“How’s business?” I was asked this by a fellow panelist at an event I recently participated in. “Good!” I responded, and then added my usual caveat: “I’m not yet covering my expenses but I’m getting there.” Reflecting on this now, I want to go back in time and change my answer. Why? TBU. This acronym (thanks Ian) stands for “true but useless.” I let one of my inner critics speak for me.
My gremlins also made an appearance a couple days later. A colleague sent over a bio of me that she’d prepared, to attach to a conference panel application. Reading the one-paragraph bio — seeing what she’d chosen to include — was an interesting experience. At first, an inner critic popped up, questioning whether what she claimed of me was in fact true. Somehow, the bio seemed a stretch; yet I couldn’t pick out anything disingenuous or outright faulty. I recognized myself in her description . . . but it still felt weird! Yes, I’d done those things and yes, this was an honest way of describing my work. But? Well, there is no “but.” My inner critic clearly wasn’t keeping up with my accomplishments of late.
The following day I hosted a #withaPhD Twitter chat about celebrating. I invited participants to reflect on their achievements and savour good feelings. They tweeted about signing book contracts; having happy, healthy families; writing honest, courageous blog posts; moving forward in their careers despite failures and stresses; clicking “send” on significant emails. It was fun and rewarding for me to acknowledge their accomplishments. I asked follow-up questions such as, “What was important to you about doing this?” and “Which of your character strengths did you draw on to help you get it done?”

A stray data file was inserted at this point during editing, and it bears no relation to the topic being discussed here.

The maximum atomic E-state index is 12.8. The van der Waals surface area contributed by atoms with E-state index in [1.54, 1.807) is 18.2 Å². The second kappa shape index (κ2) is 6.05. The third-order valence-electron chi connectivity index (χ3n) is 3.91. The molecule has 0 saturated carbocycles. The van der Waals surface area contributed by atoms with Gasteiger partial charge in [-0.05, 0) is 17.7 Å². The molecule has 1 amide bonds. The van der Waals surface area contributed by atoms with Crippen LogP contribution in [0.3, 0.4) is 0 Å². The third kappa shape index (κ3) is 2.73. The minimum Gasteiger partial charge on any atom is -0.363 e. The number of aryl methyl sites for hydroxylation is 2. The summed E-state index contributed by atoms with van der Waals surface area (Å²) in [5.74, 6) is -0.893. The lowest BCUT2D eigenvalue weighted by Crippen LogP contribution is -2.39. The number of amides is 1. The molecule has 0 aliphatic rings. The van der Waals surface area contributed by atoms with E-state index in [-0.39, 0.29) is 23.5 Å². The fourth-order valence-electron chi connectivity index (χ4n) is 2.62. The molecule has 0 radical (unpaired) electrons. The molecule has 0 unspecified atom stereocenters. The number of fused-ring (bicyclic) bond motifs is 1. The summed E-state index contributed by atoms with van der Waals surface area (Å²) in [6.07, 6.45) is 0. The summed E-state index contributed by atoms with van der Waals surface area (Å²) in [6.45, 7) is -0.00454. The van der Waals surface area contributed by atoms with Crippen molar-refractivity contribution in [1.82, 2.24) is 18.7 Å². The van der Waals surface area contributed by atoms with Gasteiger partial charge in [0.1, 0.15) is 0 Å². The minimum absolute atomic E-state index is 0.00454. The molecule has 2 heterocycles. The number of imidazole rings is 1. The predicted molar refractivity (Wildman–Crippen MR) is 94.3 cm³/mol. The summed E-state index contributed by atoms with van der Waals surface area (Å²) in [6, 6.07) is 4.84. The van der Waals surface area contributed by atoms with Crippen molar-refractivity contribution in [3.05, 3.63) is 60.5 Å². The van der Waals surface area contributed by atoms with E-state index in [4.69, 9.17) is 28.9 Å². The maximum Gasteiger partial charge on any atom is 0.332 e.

In a world of “How’s your dissertation coming?,” “What’s your next research project?,” and “So, you got a job yet?” all the many necessary steps along the way are obscured. But those are the steps that get us where we’re going. Those are the steps we need to acknowledge, celebrate, and feel motivated by in order to keep moving forward. It may be that the only good dissertation is a done dissertation (for example) but it won’t get done unless you work hard, focus your efforts, take risks and stay healthy.
“How’s business?” Next time I hope I answer positively, noting a few of the steps I’ve taken toward my goal. My life and work aligns with my values, builds on my strengths, and includes lots of fun and engaging activities. These things are most important to me, and they are what I should emphasize.
I fully agree with your point here.
Transitioning to other areas other than the academia after PhD is a bumpy road, which I share with you and many others. Yet, I think very few of us would regret having done a PhD. Mine has changed my life completely in a positive way!
Salute to our journey,
Thanks Evelyn! Bumpy for sure, and I agree about the lack of regret, generally speaking. I’d love to know more about your journey… perhaps you’d like to share in a Transition Q&A? 😉 firstname.lastname@example.org to be in touch directly.
Great points Jen! Love the TBU aspect. It’s so easy as academics, and female academics, to add those caveats. A new lesson I hope to learn.
We are caveat queens!